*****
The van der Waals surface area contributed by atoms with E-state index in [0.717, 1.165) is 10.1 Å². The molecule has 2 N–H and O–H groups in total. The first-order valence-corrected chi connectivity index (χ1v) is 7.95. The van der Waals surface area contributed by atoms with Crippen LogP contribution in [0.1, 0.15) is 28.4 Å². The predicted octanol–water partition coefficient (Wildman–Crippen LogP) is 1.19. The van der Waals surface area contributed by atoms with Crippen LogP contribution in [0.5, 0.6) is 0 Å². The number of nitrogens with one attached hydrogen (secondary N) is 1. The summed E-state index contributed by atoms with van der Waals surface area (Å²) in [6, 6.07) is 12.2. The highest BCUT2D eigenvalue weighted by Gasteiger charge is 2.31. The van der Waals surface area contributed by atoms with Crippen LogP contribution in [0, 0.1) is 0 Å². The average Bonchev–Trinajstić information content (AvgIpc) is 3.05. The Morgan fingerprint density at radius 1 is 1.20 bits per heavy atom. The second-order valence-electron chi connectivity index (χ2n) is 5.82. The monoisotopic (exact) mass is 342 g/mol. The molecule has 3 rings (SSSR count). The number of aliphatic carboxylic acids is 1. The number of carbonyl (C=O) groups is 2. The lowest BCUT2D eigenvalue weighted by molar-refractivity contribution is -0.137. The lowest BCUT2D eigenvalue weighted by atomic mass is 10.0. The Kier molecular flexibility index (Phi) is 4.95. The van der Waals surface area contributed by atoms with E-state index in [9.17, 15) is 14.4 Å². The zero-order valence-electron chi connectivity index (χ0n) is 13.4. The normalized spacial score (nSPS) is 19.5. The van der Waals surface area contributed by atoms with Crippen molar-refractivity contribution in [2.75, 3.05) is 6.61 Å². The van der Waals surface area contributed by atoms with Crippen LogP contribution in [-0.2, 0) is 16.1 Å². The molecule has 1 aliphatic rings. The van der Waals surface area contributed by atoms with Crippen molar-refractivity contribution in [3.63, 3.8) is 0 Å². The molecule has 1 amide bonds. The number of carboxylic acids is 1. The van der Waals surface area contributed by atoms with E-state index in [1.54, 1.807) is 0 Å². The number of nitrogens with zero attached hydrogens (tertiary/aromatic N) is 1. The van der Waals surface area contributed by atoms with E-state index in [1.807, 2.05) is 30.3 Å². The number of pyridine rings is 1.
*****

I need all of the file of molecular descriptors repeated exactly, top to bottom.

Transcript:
The van der Waals surface area contributed by atoms with E-state index in [0.717, 1.165) is 10.1 Å². The molecule has 2 N–H and O–H groups in total. The first-order valence-corrected chi connectivity index (χ1v) is 7.95. The van der Waals surface area contributed by atoms with Crippen LogP contribution in [0.1, 0.15) is 28.4 Å². The predicted octanol–water partition coefficient (Wildman–Crippen LogP) is 1.19. The van der Waals surface area contributed by atoms with Crippen LogP contribution in [0.5, 0.6) is 0 Å². The number of nitrogens with one attached hydrogen (secondary N) is 1. The summed E-state index contributed by atoms with van der Waals surface area (Å²) in [6, 6.07) is 12.2. The highest BCUT2D eigenvalue weighted by Gasteiger charge is 2.31. The van der Waals surface area contributed by atoms with Crippen LogP contribution in [0, 0.1) is 0 Å². The average Bonchev–Trinajstić information content (AvgIpc) is 3.05. The Morgan fingerprint density at radius 1 is 1.20 bits per heavy atom. The second-order valence-electron chi connectivity index (χ2n) is 5.82. The monoisotopic (exact) mass is 342 g/mol. The molecule has 3 rings (SSSR count). The number of aliphatic carboxylic acids is 1. The number of carbonyl (C=O) groups is 2. The lowest BCUT2D eigenvalue weighted by molar-refractivity contribution is -0.137. The lowest BCUT2D eigenvalue weighted by atomic mass is 10.0. The Kier molecular flexibility index (Phi) is 4.95. The van der Waals surface area contributed by atoms with E-state index in [9.17, 15) is 14.4 Å². The zero-order valence-electron chi connectivity index (χ0n) is 13.4. The normalized spacial score (nSPS) is 19.5. The van der Waals surface area contributed by atoms with Crippen molar-refractivity contribution in [2.75, 3.05) is 6.61 Å². The van der Waals surface area contributed by atoms with Crippen LogP contribution in [-0.2, 0) is 16.1 Å². The molecule has 1 aliphatic rings. The van der Waals surface area contributed by atoms with Crippen molar-refractivity contribution in [3.63, 3.8) is 0 Å². The molecule has 1 amide bonds. The number of carboxylic acids is 1. The van der Waals surface area contributed by atoms with E-state index in [1.54, 1.807) is 0 Å². The number of nitrogens with zero attached hydrogens (tertiary/aromatic N) is 1. The van der Waals surface area contributed by atoms with E-state index in [1.807, 2.05) is 30.3 Å². The number of pyridine rings is 1.